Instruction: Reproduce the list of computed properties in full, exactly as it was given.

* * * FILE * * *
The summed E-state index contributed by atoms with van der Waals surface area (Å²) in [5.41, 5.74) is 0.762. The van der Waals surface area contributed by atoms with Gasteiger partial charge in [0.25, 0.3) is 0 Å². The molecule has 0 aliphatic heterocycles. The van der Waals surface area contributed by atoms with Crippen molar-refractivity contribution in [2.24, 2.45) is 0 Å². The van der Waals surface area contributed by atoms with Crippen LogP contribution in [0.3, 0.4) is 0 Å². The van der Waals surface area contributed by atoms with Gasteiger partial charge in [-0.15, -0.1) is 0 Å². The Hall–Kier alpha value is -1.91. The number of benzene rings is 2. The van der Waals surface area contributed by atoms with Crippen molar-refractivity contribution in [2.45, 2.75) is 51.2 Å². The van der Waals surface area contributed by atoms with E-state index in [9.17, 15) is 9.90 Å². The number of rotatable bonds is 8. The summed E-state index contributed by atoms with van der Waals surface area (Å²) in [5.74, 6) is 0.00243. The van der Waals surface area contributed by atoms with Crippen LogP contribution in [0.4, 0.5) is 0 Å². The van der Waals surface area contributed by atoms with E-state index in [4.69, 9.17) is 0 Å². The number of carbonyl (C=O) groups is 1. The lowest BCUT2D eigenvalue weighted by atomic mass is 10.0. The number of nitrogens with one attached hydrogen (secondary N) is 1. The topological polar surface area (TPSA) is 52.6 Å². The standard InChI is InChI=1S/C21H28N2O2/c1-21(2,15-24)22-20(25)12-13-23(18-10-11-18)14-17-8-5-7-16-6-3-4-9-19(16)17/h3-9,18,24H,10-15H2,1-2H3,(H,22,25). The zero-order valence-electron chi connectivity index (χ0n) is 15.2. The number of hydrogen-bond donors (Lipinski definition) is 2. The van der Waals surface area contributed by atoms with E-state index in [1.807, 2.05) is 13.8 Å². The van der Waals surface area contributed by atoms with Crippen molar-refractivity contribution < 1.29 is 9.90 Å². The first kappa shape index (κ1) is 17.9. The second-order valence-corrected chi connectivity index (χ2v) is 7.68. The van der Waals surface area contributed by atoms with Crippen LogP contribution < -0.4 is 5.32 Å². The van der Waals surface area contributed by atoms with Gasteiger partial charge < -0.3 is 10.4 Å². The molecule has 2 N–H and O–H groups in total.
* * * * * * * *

The summed E-state index contributed by atoms with van der Waals surface area (Å²) in [5.41, 5.74) is 0.762. The van der Waals surface area contributed by atoms with Gasteiger partial charge in [0.25, 0.3) is 0 Å². The molecule has 0 aliphatic heterocycles. The van der Waals surface area contributed by atoms with Crippen molar-refractivity contribution in [2.24, 2.45) is 0 Å². The van der Waals surface area contributed by atoms with Crippen LogP contribution in [0.3, 0.4) is 0 Å². The van der Waals surface area contributed by atoms with Gasteiger partial charge in [-0.15, -0.1) is 0 Å². The Hall–Kier alpha value is -1.91. The number of benzene rings is 2. The van der Waals surface area contributed by atoms with Crippen molar-refractivity contribution in [2.45, 2.75) is 51.2 Å². The van der Waals surface area contributed by atoms with E-state index in [9.17, 15) is 9.90 Å². The number of rotatable bonds is 8. The summed E-state index contributed by atoms with van der Waals surface area (Å²) in [5.74, 6) is 0.00243. The van der Waals surface area contributed by atoms with Crippen LogP contribution in [0.4, 0.5) is 0 Å². The van der Waals surface area contributed by atoms with E-state index in [4.69, 9.17) is 0 Å². The number of carbonyl (C=O) groups is 1. The lowest BCUT2D eigenvalue weighted by atomic mass is 10.0. The number of nitrogens with one attached hydrogen (secondary N) is 1. The topological polar surface area (TPSA) is 52.6 Å². The standard InChI is InChI=1S/C21H28N2O2/c1-21(2,15-24)22-20(25)12-13-23(18-10-11-18)14-17-8-5-7-16-6-3-4-9-19(16)17/h3-9,18,24H,10-15H2,1-2H3,(H,22,25). The zero-order valence-electron chi connectivity index (χ0n) is 15.2. The number of hydrogen-bond donors (Lipinski definition) is 2. The van der Waals surface area contributed by atoms with E-state index in [1.807, 2.05) is 13.8 Å². The van der Waals surface area contributed by atoms with Crippen molar-refractivity contribution < 1.29 is 9.90 Å². The first kappa shape index (κ1) is 17.9. The second-order valence-corrected chi connectivity index (χ2v) is 7.68. The van der Waals surface area contributed by atoms with Crippen LogP contribution < -0.4 is 5.32 Å². The van der Waals surface area contributed by atoms with Gasteiger partial charge < -0.3 is 10.4 Å². The molecule has 2 N–H and O–H groups in total.